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United States9 March 2007

Freelance journalist Josh Wolf stays in prison after mediation fails

Freelance video journalist and blogger Josh Wolf will spend his 200th day in prison tomorrow after an attempt at judicial mediation failed yesterday. Both federal judge Joseph Spero, who was handling the mediation attempt, and Wolf’s lawyers declined to give the reasons for its failure.

Wolf will remain in prison for refusing to testify to a federal grand jury and allow it to see his unedited video of a 2005 protest in which a police car was slightly damaged. The grand jury investigation into the attack on the car is currently scheduled to continue until July, but it could be extended until January 2008.

If no further mediation attempt is scheduled and Wolf continues to refuse to cooperate with the grand jury, he will remain in jail until the term of its investigation ends or he completes 18 months in prison, which is the maximum penalty for contempt of court in such a case.

“The failure of this unprecedented mediation is one more blow to professional secrecy for journalists in the United States, which has suffered a great deal at the hands of the federal judicial authorities,” Reporters Without Borders said. “One might have expected that Judge Spero would have agreed to an alternative penalty to prison, which is hard to justify. We hope further mediation will take place soon and that Wolf will be freed.”


07.03.07 - Judicial mediation due to start on the eve of Josh Wolf’s 200th day in prison

Reporters Without Borders today welcomed the fact that judicial mediation will start tomorrow in the case of jailed blogger and freelance video journalist Josh Wolf, and that this could lead to his release. On 10 March, Wolf is due to complete his 200th day in a federal prison in Dublin, California, for refusing to surrender his unedited video to a federal grand jury investigation.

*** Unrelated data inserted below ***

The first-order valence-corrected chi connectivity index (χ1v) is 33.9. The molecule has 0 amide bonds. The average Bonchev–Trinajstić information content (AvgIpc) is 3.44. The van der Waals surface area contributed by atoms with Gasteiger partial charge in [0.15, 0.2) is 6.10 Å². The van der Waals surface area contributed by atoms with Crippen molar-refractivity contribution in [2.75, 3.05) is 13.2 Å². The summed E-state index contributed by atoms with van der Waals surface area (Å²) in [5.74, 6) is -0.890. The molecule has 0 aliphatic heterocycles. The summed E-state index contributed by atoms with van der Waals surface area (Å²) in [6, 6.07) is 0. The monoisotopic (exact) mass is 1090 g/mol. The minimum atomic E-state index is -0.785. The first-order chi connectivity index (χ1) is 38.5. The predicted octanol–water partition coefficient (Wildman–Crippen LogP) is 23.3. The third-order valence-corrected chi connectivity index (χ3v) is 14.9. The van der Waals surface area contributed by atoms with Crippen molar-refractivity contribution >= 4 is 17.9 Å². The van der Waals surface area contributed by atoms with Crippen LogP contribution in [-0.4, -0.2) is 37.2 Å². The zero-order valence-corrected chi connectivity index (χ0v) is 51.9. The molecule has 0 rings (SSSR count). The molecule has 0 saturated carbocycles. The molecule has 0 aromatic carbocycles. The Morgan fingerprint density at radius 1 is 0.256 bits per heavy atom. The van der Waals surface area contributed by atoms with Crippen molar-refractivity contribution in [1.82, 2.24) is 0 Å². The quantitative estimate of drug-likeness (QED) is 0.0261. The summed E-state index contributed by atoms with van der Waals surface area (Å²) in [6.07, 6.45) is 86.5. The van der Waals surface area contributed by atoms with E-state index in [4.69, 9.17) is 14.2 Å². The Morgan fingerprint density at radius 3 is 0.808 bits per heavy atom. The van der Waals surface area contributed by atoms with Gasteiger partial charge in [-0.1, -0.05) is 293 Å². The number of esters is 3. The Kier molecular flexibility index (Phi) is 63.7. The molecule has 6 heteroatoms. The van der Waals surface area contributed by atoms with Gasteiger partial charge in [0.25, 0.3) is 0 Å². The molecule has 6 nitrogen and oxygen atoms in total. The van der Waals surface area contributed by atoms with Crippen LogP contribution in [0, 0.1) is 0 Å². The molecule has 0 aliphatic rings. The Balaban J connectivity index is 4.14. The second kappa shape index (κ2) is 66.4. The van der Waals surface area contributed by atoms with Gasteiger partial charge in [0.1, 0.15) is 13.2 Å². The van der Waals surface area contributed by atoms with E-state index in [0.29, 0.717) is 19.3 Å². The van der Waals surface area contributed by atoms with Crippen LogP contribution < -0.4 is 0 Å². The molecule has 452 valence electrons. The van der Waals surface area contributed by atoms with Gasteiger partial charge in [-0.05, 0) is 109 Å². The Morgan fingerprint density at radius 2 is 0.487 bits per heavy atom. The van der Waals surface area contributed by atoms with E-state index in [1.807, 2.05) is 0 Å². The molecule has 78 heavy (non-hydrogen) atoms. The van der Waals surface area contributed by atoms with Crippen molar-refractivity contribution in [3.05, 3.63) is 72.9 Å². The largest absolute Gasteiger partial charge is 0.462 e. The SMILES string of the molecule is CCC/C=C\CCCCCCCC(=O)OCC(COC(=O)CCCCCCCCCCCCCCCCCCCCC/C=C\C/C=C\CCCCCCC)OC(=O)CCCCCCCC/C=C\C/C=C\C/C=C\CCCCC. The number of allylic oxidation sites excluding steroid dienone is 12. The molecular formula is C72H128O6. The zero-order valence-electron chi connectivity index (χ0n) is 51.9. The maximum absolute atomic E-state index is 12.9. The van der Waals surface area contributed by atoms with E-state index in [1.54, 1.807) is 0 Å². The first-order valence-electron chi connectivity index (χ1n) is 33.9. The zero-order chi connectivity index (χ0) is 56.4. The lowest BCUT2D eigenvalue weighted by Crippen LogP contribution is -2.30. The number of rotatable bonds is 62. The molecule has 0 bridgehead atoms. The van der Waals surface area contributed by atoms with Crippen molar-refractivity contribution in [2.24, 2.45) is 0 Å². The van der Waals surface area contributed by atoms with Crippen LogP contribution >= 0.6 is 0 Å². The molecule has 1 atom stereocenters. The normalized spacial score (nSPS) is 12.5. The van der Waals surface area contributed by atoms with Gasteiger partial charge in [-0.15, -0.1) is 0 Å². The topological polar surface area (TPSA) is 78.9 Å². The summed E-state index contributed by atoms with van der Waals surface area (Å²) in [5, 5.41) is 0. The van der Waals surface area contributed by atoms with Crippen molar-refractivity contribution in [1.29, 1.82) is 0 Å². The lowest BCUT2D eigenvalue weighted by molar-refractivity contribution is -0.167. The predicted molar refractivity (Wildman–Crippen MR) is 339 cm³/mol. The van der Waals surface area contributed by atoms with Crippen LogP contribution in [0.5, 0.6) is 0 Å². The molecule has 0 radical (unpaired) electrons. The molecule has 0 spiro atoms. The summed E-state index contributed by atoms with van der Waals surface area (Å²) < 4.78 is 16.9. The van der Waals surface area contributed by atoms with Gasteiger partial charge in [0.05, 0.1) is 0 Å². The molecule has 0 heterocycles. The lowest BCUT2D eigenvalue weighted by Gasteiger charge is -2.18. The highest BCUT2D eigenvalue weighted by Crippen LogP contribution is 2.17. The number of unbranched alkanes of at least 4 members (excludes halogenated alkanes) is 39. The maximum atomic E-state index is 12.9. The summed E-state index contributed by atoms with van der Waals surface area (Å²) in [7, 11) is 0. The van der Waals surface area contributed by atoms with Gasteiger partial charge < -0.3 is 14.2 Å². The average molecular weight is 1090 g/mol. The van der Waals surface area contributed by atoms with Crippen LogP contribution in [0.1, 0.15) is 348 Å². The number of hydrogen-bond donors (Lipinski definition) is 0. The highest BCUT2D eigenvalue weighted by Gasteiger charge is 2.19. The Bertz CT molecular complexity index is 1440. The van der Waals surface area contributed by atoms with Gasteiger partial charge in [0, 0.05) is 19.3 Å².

“Such mediation is unprecedented in this kind of press case and ought to be used to redress a flagrant miscarriage of justice, however belatedly,” the press freedom organisation said. “Joseph Spero, the judge named as mediator, should bear in mind that journalists are not meant to be police auxiliaries or informers and their role as news providers gives them the right to protect the confidentiality of their sources and material. Wolf’s detention has been used to put pressure on him and it is time for it to stop.”

The case goes back to 2005, when Wolf filmed a protest in San Francisco against a G8 summit. After refusing to comply with a federal subpoena to hand over his unedited video and testify to a grand jury investigation into an attack on a police car during the demonstration, he was found in contempt of court and was initially imprisoned from 1 August to 1 September 2006. He was sent back to Dublin prison, near San Francisco, on 20 September after judges rejected an appeal. In all, he will have spent 200 days in prison on 10 March.

William Alsup, the federal judge who imprisoned Wolf, finally ordered judicial mediation on 14 February and assigned the job to Judge Spero.

The right of journalists to professional confidentiality is recognised by 33 states of the union. The house of representatives of the northwestern state of Washington unanimously passed a “shield law” of this nature on 16 February. Other shield laws are being debated by the states of Missouri, Utah, Massachusetts and Texas. Reporters Without Borders wants similar legislation to be adopted by the federal congress.



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